Often when a sewing or crafting space has to coexist with a bedroom, it can be a disaster. I know, because we lived in a mess for years that I was always “promising” to clean up. Sorry honey! 😉
For a long time I thought the answer was a bigger house, renting an office space, or building an out building/she-shed on our property. After much research and pondering we decided against all those options. We liked the benefits of living small and no longer saw our 1750 square foot rambler as a “starter” home. I felt like the inconvenience and cost of the second office location would outweigh any privacy or storage benefits, and the funky layout of our property presented some design and permitting challenges that would be hard to build around. So, we decided to stay put and work with what we have. It’s strange to see all these decisions and revelations fit in a neat and tidy paragraph, because it represents years of frustration and research! Ha!
Thankfully, renting for the first 12+ years of our marriage, we had plenty of experience making the most out of our limitations. I threw my heart into making our space fit our needs, and now I am no longer tempted to upgrade. It feels good to realize I truly have everything I need! More space, would just mean more things to hoard that I likely wouldn’t use.
As much thought work as all this took, I knew thought work alone wouldn’t be enough to make my sewing space and our master bedroom reach a level of sustainable sympatico. It was going to take some serious reorganization as well. The goal was to have a functioning sewing space but still have a bedroom that feels like a bedroom. Here are four key changes we implemented that made it possible:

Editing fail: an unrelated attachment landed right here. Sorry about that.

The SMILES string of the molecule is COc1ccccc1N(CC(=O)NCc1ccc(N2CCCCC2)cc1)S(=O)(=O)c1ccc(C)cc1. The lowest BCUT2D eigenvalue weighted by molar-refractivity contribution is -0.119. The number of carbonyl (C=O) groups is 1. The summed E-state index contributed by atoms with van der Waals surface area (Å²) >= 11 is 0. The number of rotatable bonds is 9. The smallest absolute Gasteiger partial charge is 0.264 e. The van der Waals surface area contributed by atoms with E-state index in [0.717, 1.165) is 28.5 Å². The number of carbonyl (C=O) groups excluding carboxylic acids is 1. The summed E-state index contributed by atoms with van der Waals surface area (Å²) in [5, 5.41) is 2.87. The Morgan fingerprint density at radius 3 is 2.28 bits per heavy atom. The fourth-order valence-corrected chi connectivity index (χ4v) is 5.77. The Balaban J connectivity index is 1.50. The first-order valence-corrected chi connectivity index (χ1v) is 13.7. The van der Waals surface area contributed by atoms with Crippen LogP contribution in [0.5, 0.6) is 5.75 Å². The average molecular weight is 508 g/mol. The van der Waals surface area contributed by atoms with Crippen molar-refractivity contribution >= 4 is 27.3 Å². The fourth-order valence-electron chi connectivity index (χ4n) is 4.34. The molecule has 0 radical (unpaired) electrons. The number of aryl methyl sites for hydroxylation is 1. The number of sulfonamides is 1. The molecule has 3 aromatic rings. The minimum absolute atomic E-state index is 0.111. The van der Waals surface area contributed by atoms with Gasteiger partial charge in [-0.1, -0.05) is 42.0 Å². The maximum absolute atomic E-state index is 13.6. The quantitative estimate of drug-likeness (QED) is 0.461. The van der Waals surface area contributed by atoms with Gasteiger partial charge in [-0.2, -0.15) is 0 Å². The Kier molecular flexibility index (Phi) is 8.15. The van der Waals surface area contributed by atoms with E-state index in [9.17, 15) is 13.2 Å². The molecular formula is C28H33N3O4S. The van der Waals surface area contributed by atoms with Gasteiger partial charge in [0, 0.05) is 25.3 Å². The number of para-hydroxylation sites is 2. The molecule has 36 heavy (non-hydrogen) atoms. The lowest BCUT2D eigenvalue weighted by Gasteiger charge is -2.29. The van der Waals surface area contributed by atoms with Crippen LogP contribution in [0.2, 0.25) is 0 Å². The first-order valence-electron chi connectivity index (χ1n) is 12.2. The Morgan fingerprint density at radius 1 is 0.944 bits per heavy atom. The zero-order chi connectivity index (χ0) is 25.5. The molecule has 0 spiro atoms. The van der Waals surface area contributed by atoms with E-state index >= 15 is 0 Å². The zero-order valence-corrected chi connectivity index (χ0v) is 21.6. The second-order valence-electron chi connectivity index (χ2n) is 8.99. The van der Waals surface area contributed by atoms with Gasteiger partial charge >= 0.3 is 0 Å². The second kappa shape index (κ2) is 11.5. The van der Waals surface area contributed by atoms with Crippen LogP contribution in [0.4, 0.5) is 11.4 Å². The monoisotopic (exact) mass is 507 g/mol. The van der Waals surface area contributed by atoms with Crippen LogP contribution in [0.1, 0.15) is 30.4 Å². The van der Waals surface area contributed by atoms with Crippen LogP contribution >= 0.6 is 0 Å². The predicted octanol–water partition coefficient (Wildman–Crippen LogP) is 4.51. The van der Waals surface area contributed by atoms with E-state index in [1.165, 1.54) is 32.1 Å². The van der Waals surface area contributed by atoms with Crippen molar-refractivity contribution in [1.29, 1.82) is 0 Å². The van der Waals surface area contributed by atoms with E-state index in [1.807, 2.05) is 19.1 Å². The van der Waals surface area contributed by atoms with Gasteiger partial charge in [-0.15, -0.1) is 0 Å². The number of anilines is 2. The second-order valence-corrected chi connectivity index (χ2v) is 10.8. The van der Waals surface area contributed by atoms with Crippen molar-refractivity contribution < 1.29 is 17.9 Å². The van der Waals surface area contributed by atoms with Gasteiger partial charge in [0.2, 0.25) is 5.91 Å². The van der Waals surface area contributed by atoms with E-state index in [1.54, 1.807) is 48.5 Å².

ONE: I purged my supplies, and then I purged them again.
I got all Marie Kondo, Konmari up in my stuff before we reorganized, and then I combed through everything again as I put things away in my new storage spaces. I find that I do a better job of accurately assessing the need and value of things when I take a second look after an initial purge.
Don’t get me wrong. I still have A LOT of stuff, and arguably stuff I could still purge even now. My rule of thumb was to only keep things that I use regularly or that I could envision a future project for. If it was just nice to have on hand but I didn’t have a specific use in mind…I donated it.
TWO: We revamped our bedroom closet organization.
This was absolutely instrumental in making everything work because it freed up space in our bedroom for craft storage. We installed Algot shelving and drawers from IKEA in our small walk-in closet.
As a result, we were able to get rid of two dressers, a bulky set of desk drawers, and more than double the storage space in our closet. We actually installed Algot shelving in three other closets as well. I highly recommend it as a sturdy, budget friendly storage solution. It’s really easy to install and I like that it’s easy to customize and reconfigure as needed.
Our closets house ALL of our clothes and shoes on either side, his stuff on the left and my stuff on the right with mine overflowing into the middle a little bit, and the center holds home office things like our printer, extra cords, extra paper, wrapping paper, family photos, and our filing system. Yes…pretty much all of our physical filing system is contained in just those two open bins. I have a whole post on how we went paperless. Papers needing to be scanned and filed get dropped into that bin on the left, and our high efficiency scanner is housed in the bin on the right. We shred and recycle everything after it’s scanned. School keepsakes get narrowed down several times a year and are stored in a bin at the top of the closet in the same way as my overflow craft storage. One bin per child.
Speaking of, I’ll talk more about the overflow craft storage in number 4.